September 14, 2010 - Health authorities have referred the owner of a tobacco shop to court for violating the Public Health Law. Health ministry inspectors on Wednesday, September 8th discovered that a shop was promoting argileh (nargile, hubble-bubble, water pipe, hooka, shisha, goza, meassel, hookah) smoking among the public, which is prohibited according to the law, said Malek Habashneh, director of the health ministry`s awareness department.
The Cabinet on Sunday, May 9, 2010 decided to ban smoking in ministries and government institutions as well as public places as of May 25, in accordance to the Public Health Law that prohibits smoking in public places. (Jordan - gradual implementation of smoking ban - will it work??)According to Habashneh, the Amman shop was distributing free disposable argileh hoses and tobacco to promote its products.
Jordan has an extensive history with tobacco control policies and programmes that have shaped its current tobacco control infrastructure. Jordan's initial anti-smoking regulation was part of a public health law issued in 1971.
For more information: A surveillance summary of smoking and review of tobacco control in Jordan - Comment and note on tobacco legislation, control policies, programmes in Jordan, Adel Belbeisi,Mohannad Al Nsour, Anwar Batieha, David W Brown and Henry T Walke, Global Health, Global Health. 2009; 5: 18.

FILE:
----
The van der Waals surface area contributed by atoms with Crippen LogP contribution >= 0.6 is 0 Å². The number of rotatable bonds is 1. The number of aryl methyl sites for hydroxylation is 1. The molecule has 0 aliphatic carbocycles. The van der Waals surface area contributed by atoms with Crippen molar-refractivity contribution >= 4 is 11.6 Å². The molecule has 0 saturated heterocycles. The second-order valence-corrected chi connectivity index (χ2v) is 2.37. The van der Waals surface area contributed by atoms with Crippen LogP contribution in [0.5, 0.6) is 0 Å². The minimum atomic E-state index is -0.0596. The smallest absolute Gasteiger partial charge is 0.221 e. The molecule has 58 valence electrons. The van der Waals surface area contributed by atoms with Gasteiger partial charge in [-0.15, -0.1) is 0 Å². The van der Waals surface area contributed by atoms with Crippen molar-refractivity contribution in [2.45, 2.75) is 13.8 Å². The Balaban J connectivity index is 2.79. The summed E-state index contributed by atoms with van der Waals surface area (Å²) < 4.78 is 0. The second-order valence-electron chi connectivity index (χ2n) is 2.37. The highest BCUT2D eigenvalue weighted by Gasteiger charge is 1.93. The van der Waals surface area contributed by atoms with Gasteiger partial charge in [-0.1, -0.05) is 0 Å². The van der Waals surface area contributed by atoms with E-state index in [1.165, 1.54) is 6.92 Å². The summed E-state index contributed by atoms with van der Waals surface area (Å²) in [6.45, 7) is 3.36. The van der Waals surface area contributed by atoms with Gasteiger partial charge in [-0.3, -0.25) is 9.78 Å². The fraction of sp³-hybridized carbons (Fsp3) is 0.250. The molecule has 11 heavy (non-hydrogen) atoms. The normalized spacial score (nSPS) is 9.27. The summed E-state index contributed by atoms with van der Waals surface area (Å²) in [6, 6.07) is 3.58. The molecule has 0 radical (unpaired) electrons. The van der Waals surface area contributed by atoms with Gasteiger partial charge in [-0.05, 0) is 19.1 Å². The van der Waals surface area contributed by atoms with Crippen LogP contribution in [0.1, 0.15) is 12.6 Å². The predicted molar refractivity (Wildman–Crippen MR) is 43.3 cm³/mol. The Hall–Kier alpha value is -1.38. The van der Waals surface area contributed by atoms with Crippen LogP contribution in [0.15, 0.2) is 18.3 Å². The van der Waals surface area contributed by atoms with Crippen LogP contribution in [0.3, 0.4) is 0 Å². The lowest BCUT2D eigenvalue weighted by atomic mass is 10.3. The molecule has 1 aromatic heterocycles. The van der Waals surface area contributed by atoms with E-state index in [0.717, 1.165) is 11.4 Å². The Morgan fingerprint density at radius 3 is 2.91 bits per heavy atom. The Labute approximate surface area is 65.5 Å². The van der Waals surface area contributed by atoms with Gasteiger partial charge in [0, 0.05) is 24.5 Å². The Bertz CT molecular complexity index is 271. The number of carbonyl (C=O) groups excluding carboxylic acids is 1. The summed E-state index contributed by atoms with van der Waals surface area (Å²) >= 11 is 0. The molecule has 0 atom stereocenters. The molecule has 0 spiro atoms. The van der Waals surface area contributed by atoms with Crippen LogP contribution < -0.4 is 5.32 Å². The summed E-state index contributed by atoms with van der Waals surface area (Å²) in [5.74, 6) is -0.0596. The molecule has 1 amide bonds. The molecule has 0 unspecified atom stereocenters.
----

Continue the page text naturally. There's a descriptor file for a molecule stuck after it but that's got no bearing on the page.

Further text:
Published online 2009 December 1. doi: 10.1186/1744-8603-5-18..
“In Jordan, it is forbidden to promote cigarettes or argileh in anyway,” Habashneh told The Jordan Times yesterday. He stressed that the law stipulates that any person found promoting smoking is subject to a penalty of imprisonment ranging from three to six months or a JD500-JD1,000 fine.
The active promotion of tobacco products hinders the ministry’s strategy to curb smoking among teenagers, Habashneh pointed out, adding that inspection teams will be on alert during the Eid Al Fitr holiday to prevent smoking in public places.
Meanwhile, 167 violators of the public smoking ban have been referred to court and 500 violators have received warnings since the enforcement of the law in May 2010.
According to Habashneh, the violations were committed in public agencies, malls and other public places.
According to the law, smoking is prohibited in public places, including hospitals, healthcare centres, schools, cinemas, theatres, libraries, museums, public and non-governmental buildings, public transport vehicles, airports, closed playgrounds, lecture halls and any other location to be determined by the health minister.
The law also stipulates that any person caught smoking in a public place is subject to between one week and one month imprisonment or a JD15-JD25 fine. The same penalties apply to those who sell cigarettes to minors.
Reference: Shop owner referred to court for promoting argileh smoking by Khetam Malkawi, The Jordan Times, 9/10/2010.
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